'We are informed that you have subcontracted certain work to Calhoun Dry Wall. This work properly falls within the jurisdiction of the painters union which is affiliated with this Council. Under the standard agreement presently in effect between painters union and the industry, the following fringe benefits are due and payable:

'Your sub-contractor has failed to make these payments and unless you make the payments within twenty-four (24) hours, we shall take all necessary action, including peaceful picketing, to compel compliance with paragraph 5 of the agreement.'


Section 8(e) bans not just explicit 'hot cargo' clauses, but all clauses sanctioning in advance a secondary boycott, Los Angeles Mailers Union No. 9, Intern. Typo. Union v. N.L.R.B., supra Note 2; District No. 9, International Ass'n of Machinists v. N.L.R.B., 114 U.S.App.D.C. 287, 315 F.2d 33 (1962), but there is an explicit exception for subcontracting clauses in this industry:

'(e) It shall be an unfair labor practice for any labor organization and any employer to enter into any contract or agreement, express or implied, whereby such employer ceases or refrains or agrees to cease or refrain from handling, using, selling, transporting or otherwise dealing in any of the products of any other employer, or to cease doing business with any other person, and any contract or agreement entered into heretofore or hereafter containing such an agreement shall be to such extent unenforcible and void: Provided, That nothing in this subsection shall apply to an agreement between a labor organization and an employer in the construction industry relating to the contracting or subcontracting of work to be done at the site of the construction, alteration, painting, or repair of a building, structure, or other work: * * *.'


29 U.S.C. 158(b)(4)(A):

'forcing or requiring any employer or self-employed person to * * * enter into any agreement which is prohibited by subsection (e) of this section;'


Construction, Production & Maintenance Laborers Union, Local 383 v. N.L.R.B., 9 Cir., 323 F.2d 422 (1963); LeBus, etc. v. Local 60, United Association of Journeymen, E.D.La., 193 F.Supp. 392, 392-393 (1961); Kennedy, etc. v. Construction, Production & Maintenance Laborers' Union, D.Ariz., 199 F.Supp. 775, 778-779 (1961); Cuneo v. Essex County & Vicinity Dist. Coun. of Carpenters, etc., D.N.J., 207 F.Supp. 932, 938-939, 941-944 (1962). See also 2 LEGISLATIVE HISTORY OF THE LABOR-MANAGEMENT REPORTING AND DISCLOSURE ACT OF 1959 at 1433(3)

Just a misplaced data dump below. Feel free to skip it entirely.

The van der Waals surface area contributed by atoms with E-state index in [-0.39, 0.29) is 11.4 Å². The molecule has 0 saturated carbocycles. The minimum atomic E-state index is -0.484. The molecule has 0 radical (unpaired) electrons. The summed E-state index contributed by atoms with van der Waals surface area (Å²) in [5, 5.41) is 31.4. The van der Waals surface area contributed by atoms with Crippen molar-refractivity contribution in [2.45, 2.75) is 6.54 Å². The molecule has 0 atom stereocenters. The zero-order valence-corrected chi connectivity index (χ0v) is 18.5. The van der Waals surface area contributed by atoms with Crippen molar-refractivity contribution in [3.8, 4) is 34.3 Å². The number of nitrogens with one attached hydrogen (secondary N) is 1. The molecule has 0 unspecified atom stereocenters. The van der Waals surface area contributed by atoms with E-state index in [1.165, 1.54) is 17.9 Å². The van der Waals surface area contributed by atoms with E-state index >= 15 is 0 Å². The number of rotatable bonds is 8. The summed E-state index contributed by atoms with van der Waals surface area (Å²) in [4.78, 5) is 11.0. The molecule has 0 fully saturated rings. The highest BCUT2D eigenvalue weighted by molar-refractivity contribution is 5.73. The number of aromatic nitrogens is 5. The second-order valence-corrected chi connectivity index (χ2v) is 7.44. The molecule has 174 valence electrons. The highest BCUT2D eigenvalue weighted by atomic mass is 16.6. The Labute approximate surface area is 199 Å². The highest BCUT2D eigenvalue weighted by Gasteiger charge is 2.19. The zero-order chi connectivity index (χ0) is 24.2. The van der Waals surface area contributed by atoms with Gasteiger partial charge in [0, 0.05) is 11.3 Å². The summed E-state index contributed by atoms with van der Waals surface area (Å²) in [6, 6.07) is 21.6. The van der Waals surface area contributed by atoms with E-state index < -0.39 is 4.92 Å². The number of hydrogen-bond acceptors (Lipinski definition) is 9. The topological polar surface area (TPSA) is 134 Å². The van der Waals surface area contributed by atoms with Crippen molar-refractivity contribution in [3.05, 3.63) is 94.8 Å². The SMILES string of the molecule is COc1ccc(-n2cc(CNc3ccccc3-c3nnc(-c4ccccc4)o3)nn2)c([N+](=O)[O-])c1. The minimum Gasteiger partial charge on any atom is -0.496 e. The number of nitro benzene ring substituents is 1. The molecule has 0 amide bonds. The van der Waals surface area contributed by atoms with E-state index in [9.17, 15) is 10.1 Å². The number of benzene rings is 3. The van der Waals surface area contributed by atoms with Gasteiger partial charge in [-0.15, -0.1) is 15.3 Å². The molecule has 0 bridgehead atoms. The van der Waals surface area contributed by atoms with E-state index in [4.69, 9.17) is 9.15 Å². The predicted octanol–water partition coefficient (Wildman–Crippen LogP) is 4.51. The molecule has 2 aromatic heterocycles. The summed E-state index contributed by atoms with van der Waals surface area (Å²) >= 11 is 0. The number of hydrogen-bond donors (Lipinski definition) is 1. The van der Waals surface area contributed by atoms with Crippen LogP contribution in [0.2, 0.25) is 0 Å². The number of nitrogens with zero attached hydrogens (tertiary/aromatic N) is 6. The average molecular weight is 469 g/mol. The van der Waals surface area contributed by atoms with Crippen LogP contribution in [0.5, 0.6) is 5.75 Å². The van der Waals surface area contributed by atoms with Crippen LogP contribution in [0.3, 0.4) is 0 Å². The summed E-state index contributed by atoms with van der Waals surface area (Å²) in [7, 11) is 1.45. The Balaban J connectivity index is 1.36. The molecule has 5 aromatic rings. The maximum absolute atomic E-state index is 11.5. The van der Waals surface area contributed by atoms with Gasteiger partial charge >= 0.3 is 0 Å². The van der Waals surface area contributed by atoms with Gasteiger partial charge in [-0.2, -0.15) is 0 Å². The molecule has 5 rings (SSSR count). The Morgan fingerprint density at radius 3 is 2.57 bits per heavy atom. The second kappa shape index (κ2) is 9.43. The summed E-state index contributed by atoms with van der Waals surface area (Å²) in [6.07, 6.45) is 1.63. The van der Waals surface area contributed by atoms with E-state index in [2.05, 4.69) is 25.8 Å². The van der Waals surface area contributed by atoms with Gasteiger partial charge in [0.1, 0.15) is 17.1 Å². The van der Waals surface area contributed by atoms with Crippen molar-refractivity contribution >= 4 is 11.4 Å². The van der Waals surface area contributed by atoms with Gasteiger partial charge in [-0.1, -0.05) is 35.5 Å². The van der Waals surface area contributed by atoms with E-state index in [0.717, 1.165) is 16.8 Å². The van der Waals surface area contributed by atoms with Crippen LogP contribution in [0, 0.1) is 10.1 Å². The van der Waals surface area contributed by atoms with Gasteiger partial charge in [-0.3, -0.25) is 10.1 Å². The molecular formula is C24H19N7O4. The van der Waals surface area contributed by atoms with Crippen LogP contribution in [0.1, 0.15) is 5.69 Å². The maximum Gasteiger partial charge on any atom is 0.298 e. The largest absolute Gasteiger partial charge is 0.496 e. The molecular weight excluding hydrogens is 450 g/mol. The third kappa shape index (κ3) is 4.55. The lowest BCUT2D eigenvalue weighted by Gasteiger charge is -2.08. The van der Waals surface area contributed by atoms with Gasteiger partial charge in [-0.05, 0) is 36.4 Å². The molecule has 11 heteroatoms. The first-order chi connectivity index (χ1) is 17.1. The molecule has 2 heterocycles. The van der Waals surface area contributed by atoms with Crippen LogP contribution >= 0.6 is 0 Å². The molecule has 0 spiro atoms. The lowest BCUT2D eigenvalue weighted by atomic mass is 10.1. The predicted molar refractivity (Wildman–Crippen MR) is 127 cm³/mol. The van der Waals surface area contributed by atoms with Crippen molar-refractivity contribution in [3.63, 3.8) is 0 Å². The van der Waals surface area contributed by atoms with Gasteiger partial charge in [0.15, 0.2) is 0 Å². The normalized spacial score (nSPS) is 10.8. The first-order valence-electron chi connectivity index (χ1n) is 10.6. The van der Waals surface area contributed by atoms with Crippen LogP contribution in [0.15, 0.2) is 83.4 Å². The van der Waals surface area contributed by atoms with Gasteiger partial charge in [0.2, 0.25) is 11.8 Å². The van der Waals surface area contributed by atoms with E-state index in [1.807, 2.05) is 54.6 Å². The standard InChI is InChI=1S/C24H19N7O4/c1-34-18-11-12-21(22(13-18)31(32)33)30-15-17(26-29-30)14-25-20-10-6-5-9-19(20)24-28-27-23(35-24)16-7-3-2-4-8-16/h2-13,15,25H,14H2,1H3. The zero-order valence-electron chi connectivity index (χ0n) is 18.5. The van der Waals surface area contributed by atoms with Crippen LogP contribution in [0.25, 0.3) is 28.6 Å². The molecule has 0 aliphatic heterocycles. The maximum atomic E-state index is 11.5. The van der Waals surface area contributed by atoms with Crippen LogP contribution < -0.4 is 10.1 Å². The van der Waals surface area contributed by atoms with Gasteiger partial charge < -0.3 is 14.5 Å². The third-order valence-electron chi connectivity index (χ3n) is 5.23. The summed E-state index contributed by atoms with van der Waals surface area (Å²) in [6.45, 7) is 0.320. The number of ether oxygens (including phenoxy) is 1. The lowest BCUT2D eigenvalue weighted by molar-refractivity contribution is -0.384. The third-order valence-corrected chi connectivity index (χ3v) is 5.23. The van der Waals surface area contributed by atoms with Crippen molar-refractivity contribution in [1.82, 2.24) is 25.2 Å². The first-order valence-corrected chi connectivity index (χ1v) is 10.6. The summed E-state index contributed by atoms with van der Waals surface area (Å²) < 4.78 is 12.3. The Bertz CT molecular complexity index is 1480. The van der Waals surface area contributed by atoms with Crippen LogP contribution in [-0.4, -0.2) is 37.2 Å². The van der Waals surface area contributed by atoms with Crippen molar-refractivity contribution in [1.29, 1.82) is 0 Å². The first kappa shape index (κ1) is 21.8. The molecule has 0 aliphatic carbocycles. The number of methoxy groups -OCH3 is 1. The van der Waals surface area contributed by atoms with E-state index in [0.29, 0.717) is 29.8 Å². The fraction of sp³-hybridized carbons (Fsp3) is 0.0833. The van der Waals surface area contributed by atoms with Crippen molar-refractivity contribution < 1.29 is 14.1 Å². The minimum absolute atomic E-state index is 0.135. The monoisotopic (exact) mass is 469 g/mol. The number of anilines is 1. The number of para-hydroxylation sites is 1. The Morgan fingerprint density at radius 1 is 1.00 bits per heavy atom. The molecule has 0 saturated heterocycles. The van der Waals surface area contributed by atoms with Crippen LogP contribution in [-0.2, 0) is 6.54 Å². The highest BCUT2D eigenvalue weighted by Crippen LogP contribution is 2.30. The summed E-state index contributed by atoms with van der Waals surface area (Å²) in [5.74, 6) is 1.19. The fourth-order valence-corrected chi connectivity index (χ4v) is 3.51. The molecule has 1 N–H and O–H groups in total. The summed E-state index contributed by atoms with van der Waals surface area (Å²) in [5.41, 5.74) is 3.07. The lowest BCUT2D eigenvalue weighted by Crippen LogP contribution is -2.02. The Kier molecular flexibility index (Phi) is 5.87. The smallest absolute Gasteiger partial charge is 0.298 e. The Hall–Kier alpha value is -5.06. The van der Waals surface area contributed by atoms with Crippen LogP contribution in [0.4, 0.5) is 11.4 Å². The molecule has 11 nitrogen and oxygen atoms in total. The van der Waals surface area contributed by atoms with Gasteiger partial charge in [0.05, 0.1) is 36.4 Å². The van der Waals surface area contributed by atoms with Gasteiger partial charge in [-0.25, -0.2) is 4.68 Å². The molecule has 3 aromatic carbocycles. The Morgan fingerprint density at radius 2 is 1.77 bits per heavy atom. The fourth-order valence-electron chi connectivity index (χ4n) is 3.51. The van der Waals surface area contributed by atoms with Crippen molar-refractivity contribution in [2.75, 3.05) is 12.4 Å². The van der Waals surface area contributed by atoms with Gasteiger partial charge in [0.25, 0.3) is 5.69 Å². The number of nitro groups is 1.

Local 1976, United Broth. of Carpenters and Joiners of America Union v. National Labor Relations Board (Sand Door case), 357 U.S. 93, 78 S.Ct. 1011, 2 L.Ed.2d 1186 (1958); N.L.R.B. v. Bangor Building Trades Council, AFL-CIO, 1 Cir., 278 F.2d 287, 290 (1960); LeBus, etc. v. International Union of Operating Engineers, etc., E.D.La., 188 F.Supp. 392, 394-395 (1960); 1 LEGISLATIVE HISTORY OF THE LABOR-MANAGEMENT REPORTING AND DISCLOSURE ACT OF 1959 at 943-944; 2 id. 1433(3)


'A restriction upon subcontracting which seeks to protect the wages and job opportunities of the employees covered by the contract, by forbidding the employer from having certain kinds of business done outside his own shop, is quite different in purpose and effect from blacklisting specified employers or groups of employers because their products or labor policies are objectionable to the union.' Cox, The Landrum-Griffin Amendments to the National Labor Relations Act, 44 MINN.L.REV. 257, 273 (1959)


National Labor Relations Board v. Denver Bldg. & Const. Council, 341 U.S. 675, 692, 71 S.Ct. 943, 953, 95 L.Ed. 1284 (1951)


In its brief in the companion case, the Board raises the hypothesis of a subcontracting clause relating to a trade where the general contractor has no employees. But in this case, as the Board admitted in that one. 'the record contains no evidence as to the number of (the general contractor's) employees, if any, nor as to their craft or trade.'


District No. 9, International Ass'n of Machinists v. N.L.R.B., supra Note 6; Retail Clerks Union Local 770, etc. v. N.L.R.B., 111 U.S.App.D.C. 246, 296 F.2d 368 (1961)


Aaron, The Labor-Management Reporting and Disclosure Act of 1959, 73 HARV.L.REV. 1086, 1119 (1960)


See Note 10, supra


District No. 9, International Ass'n of Machinists v. N.L.R.B., supra Note 6, 114 U.S.App.D.C. at 290, 315 F.2d at 36. We there condemned a provision as not within 'the area of a legitimate union claim designed to limit the work to employers maintaining labor standards commensurate with those required by the Union * * *' but rather constituting 'concurrence between the union and (the contracting employer) to boycott another employer for reasons not strictly germane to the economic integrity of the principal work unit.' Ibid


Retail Clerks Union Local 770, etc. v. N.L.R.B., supra Note 13, 111 U.S.App.D.C. at 252, 296 F.2d at 374


Local 636, United Association, etc. v. N.L.R.B., 108 U.S.App.D.C. 24, 30, 278 F.2d 858, 864 (1960)


Retail Clerks Union Local 770, etc., v. N.L.R.B., supra Note 13, 111 U.S.App.D.C. at 251-252, 296 F.2d at 373-374


See Note 16, supra


The Board argues, in the companion case, that we adopt the following test:

'A subcontractor clause is clearly secondary which limits not the fact of subcontracting-- either prohibiting it outright or conditioning it upon, e.g., current full employment of the signatory employer's employees-- but the persons with whom the signatory employer may subcontract.'

Applying this test, the Board would consider 'work standards limitations on subcontracting' to be secondary in at least some contexts, notwithstanding what we said in Retail Clerks and in District No. 9, quoted in text supra.